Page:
The Apprentice finalists Leah Totton and Luisa Zissman will compete to land £250,000 of investment from show boss Lord Sugar.
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Entrepreneur Lord Sugar has accused a former winner of his TV series The Apprentice of being a liar and attempting to blackmail him.
Lord Sugar said he feels "wronged" by a former winner of the Apprentice who is currently suing him for constructive dismissal, an employment tribunal heard today.
Stella English, 34, from Whitstable, Kent, claims she was treated as an "overpaid lackey" after winning series six of the BBC1 programme.
Giving legal submissions today, Lord Sugar's representative Seamus Sweeney said: "The claimant has, in the eyes of Lord Sugar, deliberately courted the media with a view of damaging his reputation."
He told how Ms English had "sold her story" to the press several times and accused her of being a "headline-grabber", deliberately sensationalising aspects of her evidence.
He told the tribunal the same was true of Ms English, adding: "Using the media, in this case, was a weapon of choice... It was a first weapon of choice."
Stella English arrived at East London Tribunal Courts this morning. The employment tribunal involving Lord Sugar and the winner of 2010's The Apprentice, is expected to conclude today.
The employment tribunal involving Lord Sugar and Stella English, the winner of 2010's The Apprentice, is likely to conclude today.
English, 34, is suing the former Amstrad owner for constructive dismissal.
This morning's hearing begins at 10am in east London.
Lord Sugar said nothing as he left an employment tribunal in which the 2010 winner of his TV series The Apprentice is trying to sue him for constructive dismissal.
In an exchange with Philippa Jackson, representing Stella English at employment tribunal, Lord Sugar accused his former employee of lying about her version of events to generate publicity.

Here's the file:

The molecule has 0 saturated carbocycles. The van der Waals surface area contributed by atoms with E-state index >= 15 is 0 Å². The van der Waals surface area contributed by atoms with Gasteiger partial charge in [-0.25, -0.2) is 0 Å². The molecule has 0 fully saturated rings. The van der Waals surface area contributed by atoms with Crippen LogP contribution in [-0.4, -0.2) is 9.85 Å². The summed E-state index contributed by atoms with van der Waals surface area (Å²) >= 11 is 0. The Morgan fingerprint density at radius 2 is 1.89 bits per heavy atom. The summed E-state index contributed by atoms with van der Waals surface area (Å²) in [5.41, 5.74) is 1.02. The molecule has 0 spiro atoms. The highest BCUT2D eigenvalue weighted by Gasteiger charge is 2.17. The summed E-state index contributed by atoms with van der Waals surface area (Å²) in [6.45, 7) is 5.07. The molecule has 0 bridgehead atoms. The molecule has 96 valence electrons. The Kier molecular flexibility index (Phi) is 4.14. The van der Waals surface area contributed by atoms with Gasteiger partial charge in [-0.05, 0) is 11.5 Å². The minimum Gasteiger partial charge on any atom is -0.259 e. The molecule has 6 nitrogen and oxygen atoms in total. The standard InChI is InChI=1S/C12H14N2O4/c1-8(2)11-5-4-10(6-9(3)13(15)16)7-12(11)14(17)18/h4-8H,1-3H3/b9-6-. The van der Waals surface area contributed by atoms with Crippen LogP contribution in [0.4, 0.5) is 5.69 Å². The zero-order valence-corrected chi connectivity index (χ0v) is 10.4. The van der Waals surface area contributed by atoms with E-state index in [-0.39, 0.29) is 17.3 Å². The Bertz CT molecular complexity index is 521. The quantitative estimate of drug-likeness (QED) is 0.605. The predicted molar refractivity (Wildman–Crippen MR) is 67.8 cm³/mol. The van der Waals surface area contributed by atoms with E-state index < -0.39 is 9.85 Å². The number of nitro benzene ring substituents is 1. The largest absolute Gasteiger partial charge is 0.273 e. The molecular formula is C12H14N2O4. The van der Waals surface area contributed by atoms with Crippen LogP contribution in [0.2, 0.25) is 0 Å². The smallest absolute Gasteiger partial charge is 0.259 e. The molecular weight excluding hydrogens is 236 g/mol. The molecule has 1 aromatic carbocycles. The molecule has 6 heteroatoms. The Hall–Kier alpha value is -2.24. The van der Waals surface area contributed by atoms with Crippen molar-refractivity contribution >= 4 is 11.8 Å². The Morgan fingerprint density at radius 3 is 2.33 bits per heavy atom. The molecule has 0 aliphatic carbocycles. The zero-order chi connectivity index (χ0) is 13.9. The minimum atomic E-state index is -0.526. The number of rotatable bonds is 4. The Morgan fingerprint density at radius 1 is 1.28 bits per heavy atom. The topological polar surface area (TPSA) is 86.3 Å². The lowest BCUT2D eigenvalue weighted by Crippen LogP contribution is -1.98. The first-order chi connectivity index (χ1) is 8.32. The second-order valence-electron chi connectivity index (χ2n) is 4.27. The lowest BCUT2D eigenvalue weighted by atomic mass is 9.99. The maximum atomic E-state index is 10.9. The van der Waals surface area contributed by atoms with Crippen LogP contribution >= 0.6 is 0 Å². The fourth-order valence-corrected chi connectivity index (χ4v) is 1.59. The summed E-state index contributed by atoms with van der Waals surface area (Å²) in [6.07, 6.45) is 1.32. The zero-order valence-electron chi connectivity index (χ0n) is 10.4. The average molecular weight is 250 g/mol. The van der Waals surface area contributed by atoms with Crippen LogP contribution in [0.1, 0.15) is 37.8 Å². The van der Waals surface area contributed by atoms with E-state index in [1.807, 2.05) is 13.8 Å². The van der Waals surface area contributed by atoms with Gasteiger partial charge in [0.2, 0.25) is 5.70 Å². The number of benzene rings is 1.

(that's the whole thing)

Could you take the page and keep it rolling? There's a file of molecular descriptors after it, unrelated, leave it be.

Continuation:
When Ms Jackson suggested he appeared angry, he said: "I'm angry because of this, because it's a total lie".
"When I came into the process of this tribunal, I was going to try to be generous to your client, but I've sat here and listened to her over the past two days and there is no other way to describe what she has said than as blunt lies."
At times Lord Sugar was irate as he spoke at the constructive dismissal hearing, at one point saying he wished he has employed another contestant "instead of her" pointing at Stella English.
In response to Ms English's accusation that referring to her, he said: "Nice girl, don't do much", Lord Sugar said:
"Absolute garbage, total garbage...why would I make a statement like that which is tantamount to an insult."
He also dismissed other claims by the 34-year-old as "total nonsense, lies, blunt lies".
Lord Sugar has accused one of his Apprentice winners of lying and taking him to a tribunal "to extract money". Stella English won the TV show in 2010, but is suing the businessman for constructive dismissal.
ITV News UK Reporter Sejal Karia is at the East London Employment Tribunal.
Lord Sugar has dismissed a former winner of the BBC's The Apprentice's claim that she been an "overpaid lackey" at his IT division Viglen and later pressurised to take another role.
Appearing at a tribunal where she is suing him for constructive dismissal, the entrepreneur said Stella English's allegation was "total garbage".
He added that her claim that she was ostracised by colleagues at Viglen was "a figment of her imagination".
The entrepreneur also said Ms English's claim that he told her he "didn't give a s***" was another example of her being "deluded".
Lord Sugar condemned a "claim culture" today as he accused a winner of his TV show The Apprentice of lying and taking him to a tribunal to get money.
He said Stella English's constructive dismissal claim "together with its publication in the media, is simply an attempt to extract money from me."
Lord Sugar also said Ms English wrongly believed he was "scared" of articles about him or The Apprentice appearing in the press.
"I seriously believe the claimant is deluded that I'm frightened about newspaper articles and that I would not appear at a tribunal as a witness."
He said Ms English was under the impression he would pay her off to avoid having to attend the hearing.
But he told the tribunal: "I have no intention to pay her any money unless told to do so by the law."